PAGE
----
What is it about?
This study explored the links between adolescent siblings' alcohol use from before to during the COVID-19 pandemic shutdowns in Spring 2020. We tested whether patterns of sibling influence would be stronger during the pandemic shutdowns, given that access to friends and peers were more limited. Consistent with expectations, siblings’ pre-pandemic alcohol use was uniquely predictive of youths’ alcohol use during the COVID-19 pandemic-related shutdowns. For older siblings, this link was apparent when they reported greater stress about social disruptions (e.g., changes in social contacts as well as missed events like graduation and prom).
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Why is it important?
Siblings are often overlooked sources of social influence during childhood and adolescence. The present findings highlight that siblings may have especially heightened impact during periods when adolescents are more isolated from social networks, such as during family vacations, stressors (e.g., moves, divorce), and natural or medical disasters such as the recent pandemic-related shutdowns. Given that the COVID-19 pandemic has endured multiple years, sibling influences may remain pronounced throughout, and it is critical that researchers and clinicians consider how brothers and sisters shape each other’s health-risk and other behaviors during childhood and adolescence.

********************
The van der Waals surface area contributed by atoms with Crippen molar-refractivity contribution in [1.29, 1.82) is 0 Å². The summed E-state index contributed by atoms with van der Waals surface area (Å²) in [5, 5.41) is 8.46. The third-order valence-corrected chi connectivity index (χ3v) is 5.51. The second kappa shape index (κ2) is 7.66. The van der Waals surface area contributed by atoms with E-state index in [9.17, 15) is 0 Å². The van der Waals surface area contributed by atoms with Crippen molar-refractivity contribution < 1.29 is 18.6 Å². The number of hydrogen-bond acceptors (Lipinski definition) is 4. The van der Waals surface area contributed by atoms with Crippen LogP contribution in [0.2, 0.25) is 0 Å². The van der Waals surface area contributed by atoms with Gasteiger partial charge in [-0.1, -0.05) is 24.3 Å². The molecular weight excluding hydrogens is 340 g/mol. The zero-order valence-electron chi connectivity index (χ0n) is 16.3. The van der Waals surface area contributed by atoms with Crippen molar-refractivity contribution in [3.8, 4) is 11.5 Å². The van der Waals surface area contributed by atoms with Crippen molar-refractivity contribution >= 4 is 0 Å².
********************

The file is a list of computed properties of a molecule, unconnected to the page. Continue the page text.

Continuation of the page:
Read the Original
This page is a summary of: Sibling influences on adolescent alcohol use during the spring 2020 COVID-19 pandemic shutdown., Psychology of Addictive Behaviors, May 2022, American Psychological Association (APA), DOI: 10.1037/adb0000841.
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